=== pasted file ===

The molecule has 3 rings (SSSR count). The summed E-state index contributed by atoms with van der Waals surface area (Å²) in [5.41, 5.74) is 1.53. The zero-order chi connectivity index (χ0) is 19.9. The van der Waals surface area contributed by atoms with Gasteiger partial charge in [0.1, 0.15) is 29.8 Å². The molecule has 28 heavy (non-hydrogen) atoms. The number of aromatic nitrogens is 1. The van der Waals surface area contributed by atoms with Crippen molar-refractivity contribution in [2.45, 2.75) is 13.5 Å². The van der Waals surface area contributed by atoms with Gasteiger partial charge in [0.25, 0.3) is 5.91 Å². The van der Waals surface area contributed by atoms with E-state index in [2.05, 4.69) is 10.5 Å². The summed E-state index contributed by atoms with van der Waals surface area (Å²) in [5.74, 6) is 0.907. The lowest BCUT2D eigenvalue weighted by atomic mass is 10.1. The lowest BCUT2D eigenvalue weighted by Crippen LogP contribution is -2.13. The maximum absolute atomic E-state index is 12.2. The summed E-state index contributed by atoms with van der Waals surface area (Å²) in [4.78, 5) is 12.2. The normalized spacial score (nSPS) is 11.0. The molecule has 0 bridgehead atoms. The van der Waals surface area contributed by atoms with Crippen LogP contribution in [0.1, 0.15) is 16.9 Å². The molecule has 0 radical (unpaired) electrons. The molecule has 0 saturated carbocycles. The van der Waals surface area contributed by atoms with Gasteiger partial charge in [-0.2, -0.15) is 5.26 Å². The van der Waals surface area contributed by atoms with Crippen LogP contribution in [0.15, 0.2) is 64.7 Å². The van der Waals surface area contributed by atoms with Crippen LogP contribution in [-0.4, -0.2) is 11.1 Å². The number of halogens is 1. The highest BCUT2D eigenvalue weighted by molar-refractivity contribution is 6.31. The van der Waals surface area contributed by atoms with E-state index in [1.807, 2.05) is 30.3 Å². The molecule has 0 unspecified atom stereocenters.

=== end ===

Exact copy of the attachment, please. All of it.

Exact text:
The molecule has 3 rings (SSSR count). The summed E-state index contributed by atoms with van der Waals surface area (Å²) in [5.41, 5.74) is 1.53. The zero-order chi connectivity index (χ0) is 19.9. The van der Waals surface area contributed by atoms with Gasteiger partial charge in [0.1, 0.15) is 29.8 Å². The molecule has 28 heavy (non-hydrogen) atoms. The number of aromatic nitrogens is 1. The van der Waals surface area contributed by atoms with Crippen molar-refractivity contribution in [2.45, 2.75) is 13.5 Å². The van der Waals surface area contributed by atoms with Gasteiger partial charge in [0.25, 0.3) is 5.91 Å². The van der Waals surface area contributed by atoms with E-state index in [2.05, 4.69) is 10.5 Å². The summed E-state index contributed by atoms with van der Waals surface area (Å²) in [5.74, 6) is 0.907. The lowest BCUT2D eigenvalue weighted by atomic mass is 10.1. The lowest BCUT2D eigenvalue weighted by Crippen LogP contribution is -2.13. The maximum absolute atomic E-state index is 12.2. The summed E-state index contributed by atoms with van der Waals surface area (Å²) in [4.78, 5) is 12.2. The normalized spacial score (nSPS) is 11.0. The molecule has 0 bridgehead atoms. The van der Waals surface area contributed by atoms with Crippen LogP contribution in [0.1, 0.15) is 16.9 Å². The molecule has 0 radical (unpaired) electrons. The molecule has 0 saturated carbocycles. The van der Waals surface area contributed by atoms with Gasteiger partial charge in [-0.2, -0.15) is 5.26 Å². The van der Waals surface area contributed by atoms with Crippen LogP contribution in [0.15, 0.2) is 64.7 Å². The van der Waals surface area contributed by atoms with Crippen LogP contribution in [-0.4, -0.2) is 11.1 Å². The number of halogens is 1. The highest BCUT2D eigenvalue weighted by molar-refractivity contribution is 6.31. The van der Waals surface area contributed by atoms with E-state index in [1.807, 2.05) is 30.3 Å². The molecule has 0 unspecified atom stereocenters.